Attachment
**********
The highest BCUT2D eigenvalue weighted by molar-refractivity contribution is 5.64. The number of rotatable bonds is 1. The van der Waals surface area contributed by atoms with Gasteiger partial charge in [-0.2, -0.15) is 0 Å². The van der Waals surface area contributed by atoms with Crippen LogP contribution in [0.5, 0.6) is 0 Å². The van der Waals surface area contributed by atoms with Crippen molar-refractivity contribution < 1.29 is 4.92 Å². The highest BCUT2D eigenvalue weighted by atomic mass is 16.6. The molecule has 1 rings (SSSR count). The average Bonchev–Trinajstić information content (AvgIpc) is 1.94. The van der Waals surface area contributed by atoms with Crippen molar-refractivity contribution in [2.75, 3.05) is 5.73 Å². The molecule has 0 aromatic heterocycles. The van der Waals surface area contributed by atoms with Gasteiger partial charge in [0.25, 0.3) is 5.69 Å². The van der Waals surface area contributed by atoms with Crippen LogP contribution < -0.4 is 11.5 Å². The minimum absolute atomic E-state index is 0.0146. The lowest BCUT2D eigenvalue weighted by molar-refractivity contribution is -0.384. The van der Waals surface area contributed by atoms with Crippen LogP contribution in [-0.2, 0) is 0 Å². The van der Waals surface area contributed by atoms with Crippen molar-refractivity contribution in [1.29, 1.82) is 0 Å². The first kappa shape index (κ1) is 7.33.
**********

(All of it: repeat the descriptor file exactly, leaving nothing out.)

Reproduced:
The highest BCUT2D eigenvalue weighted by molar-refractivity contribution is 5.64. The number of rotatable bonds is 1. The van der Waals surface area contributed by atoms with Gasteiger partial charge in [-0.2, -0.15) is 0 Å². The van der Waals surface area contributed by atoms with Crippen LogP contribution in [0.5, 0.6) is 0 Å². The van der Waals surface area contributed by atoms with Crippen molar-refractivity contribution < 1.29 is 4.92 Å². The highest BCUT2D eigenvalue weighted by atomic mass is 16.6. The molecule has 1 rings (SSSR count). The average Bonchev–Trinajstić information content (AvgIpc) is 1.94. The van der Waals surface area contributed by atoms with Crippen molar-refractivity contribution in [2.75, 3.05) is 5.73 Å². The molecule has 0 aromatic heterocycles. The van der Waals surface area contributed by atoms with Gasteiger partial charge in [0.25, 0.3) is 5.69 Å². The van der Waals surface area contributed by atoms with Crippen LogP contribution < -0.4 is 11.5 Å². The minimum absolute atomic E-state index is 0.0146. The lowest BCUT2D eigenvalue weighted by molar-refractivity contribution is -0.384. The van der Waals surface area contributed by atoms with Crippen LogP contribution in [-0.2, 0) is 0 Å². The van der Waals surface area contributed by atoms with Crippen molar-refractivity contribution in [1.29, 1.82) is 0 Å². The first kappa shape index (κ1) is 7.33.